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GlideTV Internet TV Navigator Review
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by Greg King on April 11, 2011 in Media-Players

When building an HTPC, there are multiple angles to tackle – components, power consumption, software, and so forth. But what about peripherals designed to complement the HTPC you’re building? Quality options are not as common as we’d like, but the GlideTV Navigator looks to be an exception, and one that won’t drain your wallet.

Usage; Final Thoughts

Using the Navigator was a pleasant experience. I wasn’t sure how I would feel about it at first but after using it consistently for over a month, I have grown accustomed to its layout and can operate it almost by muscle memory alone.

The trackpad is very responsive – no different than your average notebook – and the buttons that line the edge of it are all easy to get to. I have slightly larger than normal hands so reaching the far buttons with my thumb wasn’t much of a task. For those with smaller hands, two-handed operation will be required and for a few functions, I needed to stabilize the Navigator either with my other hand or with my leg. This wasn’t a problem, but it should be noted that you might not be able to chill on your couch and use the device one handed.

Concerning the hardware that this was ran on, we used an AMD 5000+ AM2 CPU with 2 GB of RAM. Older hardware works well when repurposed for a media center, and with this build, I ran into no problems with the software.

GlideTV

Speaking of the software, there were areas of supreme polish and others that could use a little attention. The browser looked good but nothing that blew us away. It’s function in the same sense that the baked-in browser on the PS3 is functional. It worked well and the larger icons were nice when viewing from across the room.

To bring up the PlayStation 3 again, you can use the Navigator with it as well. I tested this out with mine and used it to navigate around the XMB without issue. As mentioned before, one of the nicer areas of the browser was in the page displays. When you are presented with multiple pages to choose from, the look is nice but only until you click one of the choices. Then you are back to the browser.

Range of the Navigator was tested out to about 20 feet. When I reached this distance, I still was able to control the pointer without issue. My distance testing was halted not by the reach of the RF adapter but rather me running out of room.

The batteries lasted a considerable amount of time. Using the device for almost days on end without needing to charge it was nice. This might not be a major issue considering its well-designed charging base but it should be noted that the battery-life of the Navigator is solid.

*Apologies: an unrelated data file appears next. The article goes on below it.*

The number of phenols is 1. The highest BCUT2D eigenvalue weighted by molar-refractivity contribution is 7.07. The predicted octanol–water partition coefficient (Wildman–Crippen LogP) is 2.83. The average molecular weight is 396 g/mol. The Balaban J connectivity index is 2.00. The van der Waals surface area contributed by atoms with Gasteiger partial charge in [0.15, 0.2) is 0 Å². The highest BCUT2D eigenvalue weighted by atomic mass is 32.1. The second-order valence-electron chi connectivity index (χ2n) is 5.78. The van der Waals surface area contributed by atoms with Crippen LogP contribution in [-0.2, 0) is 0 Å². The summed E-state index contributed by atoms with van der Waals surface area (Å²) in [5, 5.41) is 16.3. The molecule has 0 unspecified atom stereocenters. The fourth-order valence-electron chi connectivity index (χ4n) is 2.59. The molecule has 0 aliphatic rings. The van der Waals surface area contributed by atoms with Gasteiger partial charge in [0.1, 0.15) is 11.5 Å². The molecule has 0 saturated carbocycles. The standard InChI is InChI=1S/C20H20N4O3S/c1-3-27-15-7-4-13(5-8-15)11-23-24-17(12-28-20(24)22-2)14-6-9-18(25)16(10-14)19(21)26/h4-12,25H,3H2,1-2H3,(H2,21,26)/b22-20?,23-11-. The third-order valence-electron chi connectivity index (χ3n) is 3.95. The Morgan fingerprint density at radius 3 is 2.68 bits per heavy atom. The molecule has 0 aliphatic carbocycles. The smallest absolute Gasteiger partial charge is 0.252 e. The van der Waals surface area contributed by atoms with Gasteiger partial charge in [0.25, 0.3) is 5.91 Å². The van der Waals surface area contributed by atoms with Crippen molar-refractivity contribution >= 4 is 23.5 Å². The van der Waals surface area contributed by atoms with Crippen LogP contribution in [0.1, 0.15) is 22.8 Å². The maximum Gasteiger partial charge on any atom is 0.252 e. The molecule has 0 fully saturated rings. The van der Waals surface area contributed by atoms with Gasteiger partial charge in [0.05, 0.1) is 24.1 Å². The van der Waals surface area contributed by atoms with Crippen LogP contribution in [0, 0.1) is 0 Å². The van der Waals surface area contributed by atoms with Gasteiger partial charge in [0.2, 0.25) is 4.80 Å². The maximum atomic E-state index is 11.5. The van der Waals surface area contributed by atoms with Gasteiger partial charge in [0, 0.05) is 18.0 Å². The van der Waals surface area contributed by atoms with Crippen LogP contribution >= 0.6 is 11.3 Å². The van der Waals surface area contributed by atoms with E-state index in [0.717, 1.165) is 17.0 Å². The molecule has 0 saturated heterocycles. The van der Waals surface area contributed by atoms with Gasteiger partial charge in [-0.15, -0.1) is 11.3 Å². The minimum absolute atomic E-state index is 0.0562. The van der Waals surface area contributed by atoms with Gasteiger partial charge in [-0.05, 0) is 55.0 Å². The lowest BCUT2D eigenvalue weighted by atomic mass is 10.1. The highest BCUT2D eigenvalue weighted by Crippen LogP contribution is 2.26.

GlideTV

The only complaint that I have is somewhat remedied with experience. It took quite some time to master clicking with the touchpad and often, I would find myself moving the cursor off of the link when trying to press down to select.

The software keyboard was a pain but once used to the Navigator, it wasn’t any more difficult than other similar approaches. You are always going to have to sacrifice a physical keyboard when designing a small and compact device. While not my favorite, I don’t mind using a soft keyboard. It’s not ideal but it works well with the Navigator.

My time with the Navigator was good. I don’t have any major complaints other than availability. You are unable to purchase the Navigator anywhere online, including the GlideTV website. By looking at its Facebook page, the folks there are promising to let everyone know when stock comes back into their warehouse, but as of the time of this review’s posting, they are still out of stock.

When more units do come in, they are currently selling for $50. This is well below many competing products. While you do give up some functionality with the Navigator, you gain a small, well-designed piece of kit. The next time you are looking for a new way to interact with your HTPC, you are well advised to keep the GlideTV Navigator in mind – assuming the stock is replenished soon.

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Page List:
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1. Introduction
2. Software
3. Usage; Final Thoughts